The problem is that many people, who probably should know better, believe that some people are better than others and deserve these rights, and that other people, because of income, race, gender, sexual orientation, or religion, are somehow lesser beings and should not have the rights and privileges that they have. Your rights are not belittled just because everyone else has the same rights as you do.
I saw a YouTube video last week where actors played the part of an angry bigot and a worker who appeared to be of middle eastern descent in a quickie mart type store. When the store had a few customers the young man playing the ‘bigot’ would approach the counter and demand to be waited on by a ‘real’ American and then berate the young man behind the counter for terrorism, taking American jobs, and not being fit to wait on him. It was pretty ugly. The thing that struck me was that of the six or more times they ran this scenario, only 2 people came up to the ranting young man and asked him to leave because he was disrupting the place and being unAmerican in his behavior. They stood up to him and forced him to back down by saying what he was doing and saying wasn’t right and it belittled the country and him. When questioned about their standing up for the young man behind the counter after they left the store by the director each of them said, “It was the right thing to do and someone had to stand up for him.”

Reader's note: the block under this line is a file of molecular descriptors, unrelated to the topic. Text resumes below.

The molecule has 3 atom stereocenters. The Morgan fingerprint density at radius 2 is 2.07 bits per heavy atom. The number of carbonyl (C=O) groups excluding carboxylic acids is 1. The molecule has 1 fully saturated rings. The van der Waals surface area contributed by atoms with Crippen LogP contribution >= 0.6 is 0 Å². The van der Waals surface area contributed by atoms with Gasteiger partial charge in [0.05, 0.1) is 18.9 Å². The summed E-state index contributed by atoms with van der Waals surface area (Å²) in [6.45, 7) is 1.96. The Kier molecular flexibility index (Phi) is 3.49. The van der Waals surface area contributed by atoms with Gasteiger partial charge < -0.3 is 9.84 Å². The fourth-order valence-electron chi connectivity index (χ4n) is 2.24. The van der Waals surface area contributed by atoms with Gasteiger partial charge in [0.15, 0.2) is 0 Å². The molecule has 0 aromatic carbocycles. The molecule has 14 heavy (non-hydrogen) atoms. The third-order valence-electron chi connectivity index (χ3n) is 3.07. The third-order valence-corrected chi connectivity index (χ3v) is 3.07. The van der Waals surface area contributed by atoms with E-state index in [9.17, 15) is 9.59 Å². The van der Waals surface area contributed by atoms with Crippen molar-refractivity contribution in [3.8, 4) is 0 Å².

The above is one way that an individual can stand up for Human Rights in their small way in their communities.
When a homeless person stops you in the street, actually look them in the eye and reply in kindness if you can’t afford to offer any assistance. Mostly they want recognition that they exist beyond the help in getting a meal or a place to sleep for the night.
When you see someone being bullied, don’t just turn away, do something. Report it to an authority if you don’t feel comfortable stepping into the situation.
Don’t walk away when someone is being injured, insulted, hurt, abused, or exploited. Try to find a way to help even if that is only reporting the incident.
Make an effort to recognize your own prejudices and biases. I do my best, but I know I have them, and it’s often a constant battle to overcome some of the habits of thought that I’ve fallen into. All humans are equal no matter what they look like. If we were all the same, life and the world would be one heck of a boring place.
Every day, try to treat all those you meet throughout the day as equals who deserve respect and courtesy even if they don’t look or think as you do. (That also includes your family members. And this can be the hardest part of doing your best to support Human Rights.)
Pay attention to politics. Educate yourself on the issues and vote. Recently, the equal pay for equal work bill (Lilly Ledbetter Bill) was voted down in the United States. Also, voted down was the Violence Against Women act. Shouldn’t women as well as men be protected from violence?
Act locally and in your community to make it a safer, fairer, and more egalitarian part of the world. Every act and every action adds up and eventually we will have a world where all humans have equality with every other citizen of the world.